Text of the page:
The Transition to Electric Vehicles: Are You Ready to Switch Your Fleet?


Insights for ProfessionalsThe latest thought leadership for Management pros

Thursday, July 22, 2021

The transition to electric vehicles is set to gather pace in the coming years. If your business relies on your fleet, here's what this trend means for you.

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The Transition to Electric Vehicles: Are You Ready to Switch Your Fleet?
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American president Joe Biden marked Earth Day 2021 by saying the 2020s will be a "decisive decade" for tackling climate change. He pledged that the US will cut its carbon emissions by 50% from 2005 levels by 2030, effectively doubling its previous target.

Many other countries around the world have made similar commitments. Ireland, Sweden, Denmark and the Netherlands are among the nations planning to phase out all new sales of internal combustion engine (ICE) passenger cars by 2030. The UK and the state of California are planning to follow suit by 2035, while Canada, France and Spain have set a deadline of 2040 to stop new sales of ICE cars.

For companies, it's clear that ignoring the impact you're having on the environment or taking no action to mitigate it is no longer an option, especially if you rely on your fleet for your core business.

If you haven't started the process of transitioning from gasoline and diesel-powered transportation to electric vehicles (EVs), now's the time to do it.

The EV revolution

There’s been clear growth in use of EVs in recent years, and there's no doubt this will accelerate in the coming years. It's a trend you need to be on board with if you want to stay in line with changing rules and regulations, and also maintain a positive brand image.

The Global EV Outlook 2020 from the International Energy Agency revealed that global sales of electric cars topped 2.1 million in 2019, overtaking the figure for 2018 (which was already a record year). The total number of these vehicles on the road reached 7.2 million in 2019, compared to fewer than one million five years earlier.

An EY report focusing on the US showed that EVs are one of the fastest-growing modes of transport in the country, driven by increasing demand, improvements in charging infrastructure and an expanding selection of vehicle models to choose from.

It predicted that, by 2050, the percentage of EVs on the road will reach 65% in the US, up from only 2% estimated for 2020.

Benefits for businesses

Making the transition to an electric fleet isn't just about complying with the latest legislation. There are various commercial and financial benefits you can expect to gain from making this change.

While EVs might be more expensive to buy than ICE cars, vans and trucks (for now at least), you're likely to find that you recoup this cost over time through lower operating expenses. Electricity is much cheaper than diesel or gasoline, and what's more, fewer moving components in EVs means less need for maintenance, replacement of parts and routine work like oil changes.

These financial efficiencies have reportedly led to cost savings of up to 25% for businesses that made early moves to incorporate EVs into their fleets.

From a brand perspective, it will become increasingly important for all companies to show their customers what action they're taking to be more sustainable and environmentally friendly. Research by IBM revealed that nearly six out of ten consumers would be willing to change their shopping habits to reduce their environmental impact, and eight out of ten said sustainability was important to them. More than 70% of respondents said they would pay a premium of 35%, on average, for brands that are sustainable and environmentally responsible.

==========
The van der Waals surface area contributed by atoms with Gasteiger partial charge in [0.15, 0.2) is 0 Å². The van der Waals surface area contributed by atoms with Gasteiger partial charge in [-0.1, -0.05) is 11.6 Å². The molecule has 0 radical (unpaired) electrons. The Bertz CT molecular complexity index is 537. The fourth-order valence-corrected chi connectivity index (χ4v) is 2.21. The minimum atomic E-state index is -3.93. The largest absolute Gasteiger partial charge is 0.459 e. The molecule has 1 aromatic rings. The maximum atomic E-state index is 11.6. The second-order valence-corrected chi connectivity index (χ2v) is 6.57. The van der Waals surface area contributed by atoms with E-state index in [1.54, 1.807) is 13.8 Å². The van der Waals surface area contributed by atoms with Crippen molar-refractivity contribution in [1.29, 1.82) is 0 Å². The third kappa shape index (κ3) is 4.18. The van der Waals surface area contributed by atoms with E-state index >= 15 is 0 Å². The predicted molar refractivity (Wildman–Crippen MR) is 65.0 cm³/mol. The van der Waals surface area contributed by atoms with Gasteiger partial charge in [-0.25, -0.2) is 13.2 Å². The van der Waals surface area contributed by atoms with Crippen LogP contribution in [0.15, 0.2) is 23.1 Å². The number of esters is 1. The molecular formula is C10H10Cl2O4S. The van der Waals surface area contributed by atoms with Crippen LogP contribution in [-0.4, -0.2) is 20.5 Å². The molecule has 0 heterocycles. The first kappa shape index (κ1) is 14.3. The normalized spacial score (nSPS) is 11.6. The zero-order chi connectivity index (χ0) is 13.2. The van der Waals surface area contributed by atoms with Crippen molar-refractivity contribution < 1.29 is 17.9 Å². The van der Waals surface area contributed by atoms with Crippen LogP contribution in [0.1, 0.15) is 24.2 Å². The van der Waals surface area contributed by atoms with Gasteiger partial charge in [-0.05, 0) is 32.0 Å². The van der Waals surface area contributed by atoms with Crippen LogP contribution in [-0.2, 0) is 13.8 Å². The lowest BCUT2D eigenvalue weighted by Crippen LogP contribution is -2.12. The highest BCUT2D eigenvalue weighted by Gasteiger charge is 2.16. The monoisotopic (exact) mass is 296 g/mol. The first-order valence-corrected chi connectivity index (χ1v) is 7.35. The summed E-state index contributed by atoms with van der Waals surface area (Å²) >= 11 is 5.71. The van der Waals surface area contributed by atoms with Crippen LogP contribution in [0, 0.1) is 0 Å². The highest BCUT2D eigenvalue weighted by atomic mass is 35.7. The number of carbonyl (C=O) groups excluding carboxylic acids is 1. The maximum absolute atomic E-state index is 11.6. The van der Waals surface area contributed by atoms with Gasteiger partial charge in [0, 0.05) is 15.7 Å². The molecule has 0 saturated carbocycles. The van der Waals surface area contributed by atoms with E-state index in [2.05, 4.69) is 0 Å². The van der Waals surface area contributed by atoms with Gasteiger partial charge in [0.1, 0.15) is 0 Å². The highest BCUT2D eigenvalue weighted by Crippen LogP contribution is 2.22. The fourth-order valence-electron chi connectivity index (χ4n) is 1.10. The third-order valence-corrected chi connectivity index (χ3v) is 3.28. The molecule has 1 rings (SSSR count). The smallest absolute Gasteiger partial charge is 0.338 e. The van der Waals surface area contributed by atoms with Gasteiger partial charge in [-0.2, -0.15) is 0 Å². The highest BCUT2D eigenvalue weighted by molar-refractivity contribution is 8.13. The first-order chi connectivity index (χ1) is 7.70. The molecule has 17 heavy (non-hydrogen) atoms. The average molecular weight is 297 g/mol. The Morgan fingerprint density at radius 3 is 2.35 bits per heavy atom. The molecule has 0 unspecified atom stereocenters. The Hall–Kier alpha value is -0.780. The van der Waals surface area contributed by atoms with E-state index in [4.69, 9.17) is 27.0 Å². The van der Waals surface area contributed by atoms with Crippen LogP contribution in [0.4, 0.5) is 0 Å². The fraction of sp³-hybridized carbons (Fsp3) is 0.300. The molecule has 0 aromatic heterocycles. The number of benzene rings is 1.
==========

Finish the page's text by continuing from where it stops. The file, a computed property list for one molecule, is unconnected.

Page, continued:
Making the transition

If you've decided that moving to a fully electric fleet is the right option for you, you'll need to start planning the steps required to make the transition.

1. Practicalities

It's important to take a practical approach to ensure that adopting EVs won't lead to any unintended consequences for your company. That will mean asking questions like:

  • Are there suitable EV replacements for the existing vehicles in your fleet?
  • Can you access the necessary charging infrastructure to ensure your fleet can continue operating properly?
  • What are the costs involved in making the transition?

2. Executive and staff buy-in

Replacing all of the ICE vehicles in your fleet with electric alternatives is a big undertaking that will require some initial investment, so executive-level backing is crucial before the project can go ahead. It's also important to make sure that your staff - the people who will be using the vehicles every day - are on board.

3. Understand total cost of ownership

A key part of making the business case for an electric fleet is coming up with figures around the total cost of ownership. Having a clear idea about this will help you understand the budgetary sustainability of your plans and how they connect to your wider financial situation.

4. Make the most of incentives

Some countries have introduced incentive schemes to encourage businesses to switch to EVs. In the UK, for example, there are various tax perks for organizations that go electric with their company cars or transportation fleets. If you'll be making this change in the near future, make sure you take advantage of every bonus and saving available to you.

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